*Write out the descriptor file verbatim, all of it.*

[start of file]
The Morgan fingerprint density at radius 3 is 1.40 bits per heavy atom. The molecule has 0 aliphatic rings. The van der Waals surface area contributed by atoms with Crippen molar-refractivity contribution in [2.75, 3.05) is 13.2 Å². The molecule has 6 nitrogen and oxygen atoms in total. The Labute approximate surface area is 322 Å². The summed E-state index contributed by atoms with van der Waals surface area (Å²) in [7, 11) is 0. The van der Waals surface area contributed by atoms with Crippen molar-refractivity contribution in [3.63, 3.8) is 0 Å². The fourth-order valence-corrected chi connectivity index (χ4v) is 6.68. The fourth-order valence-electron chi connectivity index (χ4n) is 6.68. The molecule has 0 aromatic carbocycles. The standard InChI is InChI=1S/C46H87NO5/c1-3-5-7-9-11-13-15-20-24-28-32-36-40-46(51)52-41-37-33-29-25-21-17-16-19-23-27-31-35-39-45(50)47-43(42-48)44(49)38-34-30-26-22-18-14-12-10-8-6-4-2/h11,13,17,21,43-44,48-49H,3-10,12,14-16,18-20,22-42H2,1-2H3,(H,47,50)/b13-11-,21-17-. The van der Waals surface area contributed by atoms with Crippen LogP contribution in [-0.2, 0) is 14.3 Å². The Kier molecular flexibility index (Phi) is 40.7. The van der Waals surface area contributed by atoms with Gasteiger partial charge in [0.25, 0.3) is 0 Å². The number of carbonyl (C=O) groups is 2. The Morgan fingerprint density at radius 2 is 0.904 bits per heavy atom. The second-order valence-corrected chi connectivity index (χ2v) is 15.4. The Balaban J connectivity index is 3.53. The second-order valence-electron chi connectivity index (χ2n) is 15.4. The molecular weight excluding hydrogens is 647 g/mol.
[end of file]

The Morgan fingerprint density at radius 3 is 1.40 bits per heavy atom. The molecule has 0 aliphatic rings. The van der Waals surface area contributed by atoms with Crippen molar-refractivity contribution in [2.75, 3.05) is 13.2 Å². The molecule has 6 nitrogen and oxygen atoms in total. The Labute approximate surface area is 322 Å². The summed E-state index contributed by atoms with van der Waals surface area (Å²) in [7, 11) is 0. The van der Waals surface area contributed by atoms with Crippen molar-refractivity contribution in [3.63, 3.8) is 0 Å². The fourth-order valence-corrected chi connectivity index (χ4v) is 6.68. The fourth-order valence-electron chi connectivity index (χ4n) is 6.68. The molecule has 0 aromatic carbocycles. The standard InChI is InChI=1S/C46H87NO5/c1-3-5-7-9-11-13-15-20-24-28-32-36-40-46(51)52-41-37-33-29-25-21-17-16-19-23-27-31-35-39-45(50)47-43(42-48)44(49)38-34-30-26-22-18-14-12-10-8-6-4-2/h11,13,17,21,43-44,48-49H,3-10,12,14-16,18-20,22-42H2,1-2H3,(H,47,50)/b13-11-,21-17-. The van der Waals surface area contributed by atoms with Crippen LogP contribution in [-0.2, 0) is 14.3 Å². The Kier molecular flexibility index (Phi) is 40.7. The van der Waals surface area contributed by atoms with Gasteiger partial charge in [0.25, 0.3) is 0 Å². The number of carbonyl (C=O) groups is 2. The Morgan fingerprint density at radius 2 is 0.904 bits per heavy atom. The second-order valence-corrected chi connectivity index (χ2v) is 15.4. The Balaban J connectivity index is 3.53. The second-order valence-electron chi connectivity index (χ2n) is 15.4. The molecular weight excluding hydrogens is 647 g/mol.